News

Mar 12, 2018

GJEPC Vice Chair Colin Shah Clarifies: LOUs Not Used by the Diamond Trade, Round Tripping is Unviable

Less than one per cent of the Indian gem and jewellery industry might raise finance on the basis of LOUs, while round-tripping is clearly unviable due to the high rates of duty on import of cut and polished diamonds, said GJEPC Vice Chairman Colin Shah during an exclusive interaction with gjepc.org. He was discussing some of the issues being talked about in the public domain following the recent incident of alleged fraud said to have been committed by Nirav Modi and Mehul Choksi in the PNB case.

India’s apex body for the gem and jewellery export trade, the more than five decade old GJEPC has always been, and continues to be, committed to a Swachh Diamond Trade, Shah stated.

Expressing the fear that the entire industry could be tarnished because of one rare stray fraud incident, the GJEPC Vice Chairman stressed that there are thousands of exporters who form the backbone of this over US$ 43 billion industry. They contribute 7% to India’s GDP and 15% to its merchandise exports each year, generating employment for over 4.5 million persons and creating value addition in excess of US$ 7 billion annually.

“The vast majority of exporters are not even aware of the LOU based credit facility provided by banks,” Shah averred, pointing out that as per the norms, LOU credit should only be issued based on a credit line, collaterals and due diligence related to credit worthiness.

Putting the discussion on bank lending to gem and jewellery businesses into a context, Shah explained that on an industry turnover of over Rs 5 lakh crore, banking finance only constitutes about Rs 70,000 crore. This, in turn, is a minuscule percentage, or less than 1%, of total bank lending to all industrial sectors, currently estimated at Rs 73 lakh crore.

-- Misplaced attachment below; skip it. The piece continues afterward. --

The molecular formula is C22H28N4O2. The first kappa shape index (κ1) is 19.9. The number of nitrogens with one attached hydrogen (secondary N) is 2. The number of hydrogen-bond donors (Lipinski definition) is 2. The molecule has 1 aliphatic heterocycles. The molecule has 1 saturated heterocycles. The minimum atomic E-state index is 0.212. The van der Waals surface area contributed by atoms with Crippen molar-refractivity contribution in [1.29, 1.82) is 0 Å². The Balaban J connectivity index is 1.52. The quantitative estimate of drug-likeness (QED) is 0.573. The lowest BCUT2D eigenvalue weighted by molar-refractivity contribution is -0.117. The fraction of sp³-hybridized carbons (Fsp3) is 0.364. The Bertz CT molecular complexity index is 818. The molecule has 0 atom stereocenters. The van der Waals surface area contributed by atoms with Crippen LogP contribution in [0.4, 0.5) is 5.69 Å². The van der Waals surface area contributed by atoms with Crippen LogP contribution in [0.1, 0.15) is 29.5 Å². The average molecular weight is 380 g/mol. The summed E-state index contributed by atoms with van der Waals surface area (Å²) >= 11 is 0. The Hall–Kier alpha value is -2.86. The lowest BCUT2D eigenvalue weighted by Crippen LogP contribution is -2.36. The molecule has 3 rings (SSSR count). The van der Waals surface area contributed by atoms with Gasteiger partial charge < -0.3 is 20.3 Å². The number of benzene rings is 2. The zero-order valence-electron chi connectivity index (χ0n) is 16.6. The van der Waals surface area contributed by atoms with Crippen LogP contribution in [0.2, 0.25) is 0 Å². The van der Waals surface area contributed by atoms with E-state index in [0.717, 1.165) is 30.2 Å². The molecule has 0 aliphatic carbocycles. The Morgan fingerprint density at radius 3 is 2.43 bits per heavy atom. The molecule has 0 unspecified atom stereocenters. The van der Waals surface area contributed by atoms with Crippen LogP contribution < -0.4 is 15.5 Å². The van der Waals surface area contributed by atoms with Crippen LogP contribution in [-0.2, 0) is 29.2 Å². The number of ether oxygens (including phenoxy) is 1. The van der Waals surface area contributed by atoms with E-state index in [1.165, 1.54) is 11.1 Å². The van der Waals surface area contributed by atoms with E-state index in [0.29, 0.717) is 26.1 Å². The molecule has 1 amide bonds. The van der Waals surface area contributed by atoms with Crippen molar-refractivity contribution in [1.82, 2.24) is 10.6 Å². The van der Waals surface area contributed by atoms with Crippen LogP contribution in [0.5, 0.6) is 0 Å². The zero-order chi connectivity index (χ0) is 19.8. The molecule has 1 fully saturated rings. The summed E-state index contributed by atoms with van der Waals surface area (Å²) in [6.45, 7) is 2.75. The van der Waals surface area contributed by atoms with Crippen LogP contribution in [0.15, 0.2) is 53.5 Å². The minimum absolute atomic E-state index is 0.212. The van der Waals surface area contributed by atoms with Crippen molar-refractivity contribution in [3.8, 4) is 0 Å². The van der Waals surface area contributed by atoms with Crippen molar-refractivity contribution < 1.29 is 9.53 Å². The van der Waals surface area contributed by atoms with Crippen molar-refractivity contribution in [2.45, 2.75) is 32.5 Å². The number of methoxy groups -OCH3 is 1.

Bankers who understand the specifics of this industry and have teams who comprehend its many unique features enjoy a healthy, and mutually beneficial relationship with the industry, Shah stated, citing a few examples. He also said that long before the current incident, Council has been in dialogue with both the ministries of Commerce and Finance at the Centre, as well as with the banks, urging for standardisation in lending norms and practices. GJEPC has interacted with all these stakeholders over the past few weeks and stands committed to a clean and transparent finance process.

Shah also addressed two other issues that have been widely discussed – round tripping and the alleged mixing of natural diamonds and synthetic diamonds.

He said quite emphatically that round tripping – multiple bank transactions involving the export, import and further export of the same consignment repeatedly – has been clearly “unviable” given the high import duties on polished diamonds. This was true at the earlier duty level of 2.5%, and all the more so now that it has been enhanced to 5%. To indulge in this practice, a company would pay duty plus bank charges of 7.03% per cycle, as well as incur costs related to transfers, expenses on physical import and export of goods, clearing fees, licence fees etc.

Shah stressed that over the last year in fact, imports of cut and polished diamonds have actually declined by about 14%.

Reassuring consumers, GJEPC’s Vice Chairman said that the process of detecting synthetics that may have been mixed among natural diamonds is now extremely simple. GII, a testing and certification lab supported by the GJEPC, has developed a compact ‘Quick Check’ machine that can identify synthetic CVD diamonds from natural diamonds within a few seconds. Majority of exporters have installed these machines as an additional safeguard, he said, while traders or jewellers can also purchase one or avail of the testing services provided by the GII lab.

GJEPC is proactively working to ensure that the vast majority of diamond traders do not suffer due to what Shah reiterates is one rare stray fraud incident. He further urged the various stakeholders and consumers at large to realise that other countries are waiting to grab market share from India, and encouraging and supporting the Indian industry was clearly in the overall national interest.